Murder’s a Swine by Nap Lombard

Dynamic duo…

😀 😀 😀 😀 🙂

Murder's a SwineAir-raid warden Clem Poplett scurries out of the rain to enjoy a quick smoke in the well of a block of flats which has been designated as an air-raid shelter. He discovers it’s already occupied by Agnes Kinghof, a resident of the block, who has locked herself out and is waiting for the caretaker to come home so he can let her in with his spare key. As the two chat, Agnes becomes aware of an unpleasant odour. Investigating, they discover a very dead body hidden beneath the sandbags in the shelter. Agnes, truth to tell, is rather thrilled – there’s nothing she and her husband Andrew enjoy more than a little amateur detecting! That same evening, Mrs Sibley, who lives in one of the upper flats, is woken by a tapping at her window and is shocked into hysterics when she sees a pig’s head apparently staring in at her. This delights Agnes even more…

Set in the period of the “phoney war” when nothing bad had started happening to the people of London, and with a delightful detective duo in Agnes and Andrew, this is a light-hearted, frothy entertainment, written for humour but with a surprisingly decent mystery underneath. It is soon discovered that the dead man and Mrs Sibley are connected, and the probable identity of the murderer is also soon known. But for various reasons it appears that that person may be disguised as someone else – one of the people who lives in the block of flats or someone who has easy access to the building. So Agnes and Andrew decide to assist the unfortunately named Inspector Eggshell with his enquiries, whether he wants them to or not. Andrew’s cousin Lord “Pig” Whitestone is a high-up in Scotland Yard, and he very definitely doesn’t want them involved – especially Agnes, since he believes a woman’s place is in the home, looking attractive. Agnes is a modern woman, though, who thinks nothing of shinning up a ladder in the middle of the night in pursuit of a possible murderer, even if it means her sheer Couleur de Rose silk stockings may be ruined!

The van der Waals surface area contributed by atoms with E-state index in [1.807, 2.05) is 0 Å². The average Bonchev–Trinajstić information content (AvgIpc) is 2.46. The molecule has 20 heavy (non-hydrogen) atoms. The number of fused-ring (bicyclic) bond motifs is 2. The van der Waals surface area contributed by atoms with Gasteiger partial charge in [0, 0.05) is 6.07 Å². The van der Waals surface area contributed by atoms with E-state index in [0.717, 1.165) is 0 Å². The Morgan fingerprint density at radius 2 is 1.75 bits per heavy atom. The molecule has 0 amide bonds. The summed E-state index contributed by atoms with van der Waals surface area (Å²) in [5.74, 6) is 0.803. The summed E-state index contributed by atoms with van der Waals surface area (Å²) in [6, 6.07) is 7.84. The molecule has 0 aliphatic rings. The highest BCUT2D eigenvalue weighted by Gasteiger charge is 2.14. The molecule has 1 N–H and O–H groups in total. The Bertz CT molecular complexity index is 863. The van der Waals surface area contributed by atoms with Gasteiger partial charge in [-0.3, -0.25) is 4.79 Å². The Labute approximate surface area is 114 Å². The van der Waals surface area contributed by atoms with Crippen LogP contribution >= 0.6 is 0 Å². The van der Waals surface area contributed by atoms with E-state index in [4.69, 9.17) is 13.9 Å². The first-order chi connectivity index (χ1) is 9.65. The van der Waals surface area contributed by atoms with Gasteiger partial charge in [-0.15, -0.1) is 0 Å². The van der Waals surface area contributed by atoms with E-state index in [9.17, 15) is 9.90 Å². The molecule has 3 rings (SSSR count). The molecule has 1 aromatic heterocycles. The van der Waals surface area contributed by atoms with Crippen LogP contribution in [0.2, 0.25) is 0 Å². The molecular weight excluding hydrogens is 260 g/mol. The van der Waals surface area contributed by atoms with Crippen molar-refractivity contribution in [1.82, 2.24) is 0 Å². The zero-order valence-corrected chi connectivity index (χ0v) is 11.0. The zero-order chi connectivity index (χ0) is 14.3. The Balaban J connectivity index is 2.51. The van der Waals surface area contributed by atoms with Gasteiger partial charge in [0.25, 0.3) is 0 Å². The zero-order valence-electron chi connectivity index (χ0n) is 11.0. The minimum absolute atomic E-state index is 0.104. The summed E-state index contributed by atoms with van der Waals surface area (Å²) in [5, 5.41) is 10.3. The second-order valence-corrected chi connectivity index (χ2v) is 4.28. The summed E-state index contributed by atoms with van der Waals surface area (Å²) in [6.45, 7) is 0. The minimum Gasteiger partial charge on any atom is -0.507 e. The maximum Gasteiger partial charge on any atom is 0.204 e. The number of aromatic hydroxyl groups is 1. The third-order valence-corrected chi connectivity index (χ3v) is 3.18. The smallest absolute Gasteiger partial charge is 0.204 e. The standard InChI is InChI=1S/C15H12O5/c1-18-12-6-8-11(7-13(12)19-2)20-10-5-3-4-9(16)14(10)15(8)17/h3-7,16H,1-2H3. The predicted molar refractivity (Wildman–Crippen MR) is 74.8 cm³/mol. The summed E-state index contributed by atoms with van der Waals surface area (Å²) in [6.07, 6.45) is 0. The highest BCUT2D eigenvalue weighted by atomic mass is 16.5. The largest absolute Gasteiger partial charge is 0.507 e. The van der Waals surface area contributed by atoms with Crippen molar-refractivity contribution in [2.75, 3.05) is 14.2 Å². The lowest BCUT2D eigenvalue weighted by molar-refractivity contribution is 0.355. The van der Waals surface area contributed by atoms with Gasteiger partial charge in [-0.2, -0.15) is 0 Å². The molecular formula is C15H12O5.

I couldn’t make up my mind whether the influences for this duo were Christie’s Tommy and Tuppence Beresford or Nick and Nora Charles of The Thin Man movies. In the intro, Martin Edwards suggests the latter, and I’m happy to go along – there’s the definite cocktail-drinking life’s-a-lark feel about the young couple. Had it been set later in the war this may have jarred, but the authors show that apart from some shortages the war hadn’t started to feel real to the people on the home front this early on. The authors are another married duo – Gordon Neil Stewart and Pamela Hansford Johnson, writing as “Nap Lombard”. It’s very well written with some great comic timing, and quite racy for the period in an entirely innocent and inoffensive way, with lots of mostly humorous hints of sex and stuff going on behind the blackout curtains. In one sense it’s quite sexist, with all the young women trying to be attractive to catch their respective men and all the men being big tough protectors to the little women in their lives. But, like Tuppence Beresford, our intrepid Agnes is the driving force in the partnership so it has a reasonably modern feel too.

It frequently stretches credulity and the ending is quite ridiculous, but honestly it doesn’t matter – the book isn’t aiming for gritty slice-of-life stuff. It’s the kind of thing to pick up when you want a few hours of pure entertainment in the company of some very enjoyable characters. Unfortunately, “Nap Lombard” only wrote two mystery novels – I do hope the BL will publish the other one some day. Great fun! 

NB This book was provided for review by the publisher, the British Library.

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36 thoughts on “Murder’s a Swine by Nap Lombard